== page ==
We all have insecurities. And the relationship with his ex is bringing out hers. But if that relationship is important to him, and he’s still nurturing it for whatever reason, the girlfriend can either leave, or put up with it, or try to control his behavior, which won’t work. And if he gives in to the pressure to stop talking to the ex, he will resent the girlfriend’s controlling behavior. To get to the root of the issue, in this relationship or the next (when her insecurities come up again) she needs to dig deep and deal with her own issues of mistrust, because those were there long before this relationship. Only way to break the pattern. I never dated men with children for this reason. The thought of “my man” having to interact with a woman he is permanently bonded to via children in common was displeasing. And it can still be uneasy, but I’m of the view now that relationships are eternal – especially if they created children together. They have a bond that will span lifetimes. Unless he’s being inappropriate and or disrespectful, you have to deal. Or not. Especially if you knew early on that they called themselves “friends.”

At 20 or 25, I couldn’t deal with this type of situation. I was socialized to violence and drama, and came to almost expect it, I admit. I had a belief, or fear, that men would roam, and always be interested in someone else. Based on experience. I wasn’t enough. Clearly that was a belief that didn’t serve me or my partners.

And sometimes it’s not insecurity at all. It’s knowing what you will and will not accept in a relationship. Plenty of folks wont even consider dating someone with children. I understand it. Yes, I do. All a matter of preference. I’ve also heard men say they would only make an exception if the child’s father was completely out of the picture.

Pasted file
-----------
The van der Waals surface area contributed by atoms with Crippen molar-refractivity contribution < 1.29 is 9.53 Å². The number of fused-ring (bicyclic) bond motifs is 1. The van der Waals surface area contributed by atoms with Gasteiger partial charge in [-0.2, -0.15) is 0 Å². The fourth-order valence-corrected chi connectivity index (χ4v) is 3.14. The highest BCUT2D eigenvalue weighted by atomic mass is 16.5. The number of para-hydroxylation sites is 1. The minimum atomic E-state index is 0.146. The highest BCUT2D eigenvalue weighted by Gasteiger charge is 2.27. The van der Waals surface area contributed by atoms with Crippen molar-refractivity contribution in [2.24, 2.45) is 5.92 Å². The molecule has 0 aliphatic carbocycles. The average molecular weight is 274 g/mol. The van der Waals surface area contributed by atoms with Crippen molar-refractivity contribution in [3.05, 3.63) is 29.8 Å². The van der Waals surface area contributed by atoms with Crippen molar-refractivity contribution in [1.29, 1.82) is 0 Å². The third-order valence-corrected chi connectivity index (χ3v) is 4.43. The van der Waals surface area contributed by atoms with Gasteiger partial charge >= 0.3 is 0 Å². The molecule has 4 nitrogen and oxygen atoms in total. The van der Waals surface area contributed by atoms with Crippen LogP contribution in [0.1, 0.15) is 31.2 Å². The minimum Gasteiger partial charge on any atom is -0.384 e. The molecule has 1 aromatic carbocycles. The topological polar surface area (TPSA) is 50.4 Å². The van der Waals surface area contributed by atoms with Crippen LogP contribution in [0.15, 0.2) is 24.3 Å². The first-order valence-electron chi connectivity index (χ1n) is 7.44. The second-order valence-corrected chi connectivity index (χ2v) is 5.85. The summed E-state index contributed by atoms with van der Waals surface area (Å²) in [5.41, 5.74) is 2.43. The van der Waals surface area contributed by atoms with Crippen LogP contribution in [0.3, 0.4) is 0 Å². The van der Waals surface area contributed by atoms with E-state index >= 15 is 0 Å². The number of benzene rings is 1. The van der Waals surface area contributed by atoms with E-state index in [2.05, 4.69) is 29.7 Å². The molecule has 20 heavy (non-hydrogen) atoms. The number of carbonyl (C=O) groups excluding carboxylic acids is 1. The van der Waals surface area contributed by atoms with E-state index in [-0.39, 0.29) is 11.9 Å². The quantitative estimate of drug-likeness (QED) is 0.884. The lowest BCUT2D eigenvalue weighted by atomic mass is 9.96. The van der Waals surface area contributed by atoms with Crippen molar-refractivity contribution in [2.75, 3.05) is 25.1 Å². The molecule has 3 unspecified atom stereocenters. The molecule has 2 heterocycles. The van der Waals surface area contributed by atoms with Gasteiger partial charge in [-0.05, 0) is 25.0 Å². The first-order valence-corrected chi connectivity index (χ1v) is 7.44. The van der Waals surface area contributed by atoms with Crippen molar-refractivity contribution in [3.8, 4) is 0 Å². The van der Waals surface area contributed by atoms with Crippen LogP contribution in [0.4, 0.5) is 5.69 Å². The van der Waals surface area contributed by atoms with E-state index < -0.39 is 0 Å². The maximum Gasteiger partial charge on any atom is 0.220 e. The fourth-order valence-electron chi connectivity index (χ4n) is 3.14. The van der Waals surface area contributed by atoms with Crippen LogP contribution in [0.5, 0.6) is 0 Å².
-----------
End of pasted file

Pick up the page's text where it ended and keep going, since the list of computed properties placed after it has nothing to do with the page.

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Now – what do you think? Was the woman with the question just imagining things? Or do you think there was cause for concern. Have you dated or married a partner who had children from a previous relationship? What tips would you share for navigating such a situation?



Categories: Advice

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32 replies

  1. I think that parents need to remain in contact after a divorce, but I do see issues with an ex who calls frequently to discuss the children, none of which are toddlers. I think that both ex’s need to recognize the impact of their current relationship with each other on the current significant others. To me, it’s a huge sign of disrespect, and perhaps even more, to the current relationships.

    Liked by 1 person

    • I certainly agree. If they call themselves “friends,” this can happen though. I’ve questioned less! Lol. This is why some folks avoid dating people with children altogether. Because then dealing with boundaries on this is a non-issue. Some people co-parent in a way that has them getting together with their teen and adult children with regularity. You either accept it at the outset, or choose another partner rather than waging a battle and interrupting their “relationship.”

      Liked by 1 person

  2. Great topic. I think the woman questioning things has valid concerns. I have experienced this with my husband and his ex (they never married), but they have a child together. It is one thing to communicate because you have a child together, but it is something else to talk everyday as mentioned in the woman’s situation. I find that disrespectful. As for my experience, it came out that my husband’s ex wanted him back and was trying to ruin our marriage. They weren’t talking daily, but she was being messy. Once that was revealed communication changed. The ex spoke directly with their child, who was a teen at the time. Never had anymore issues after that.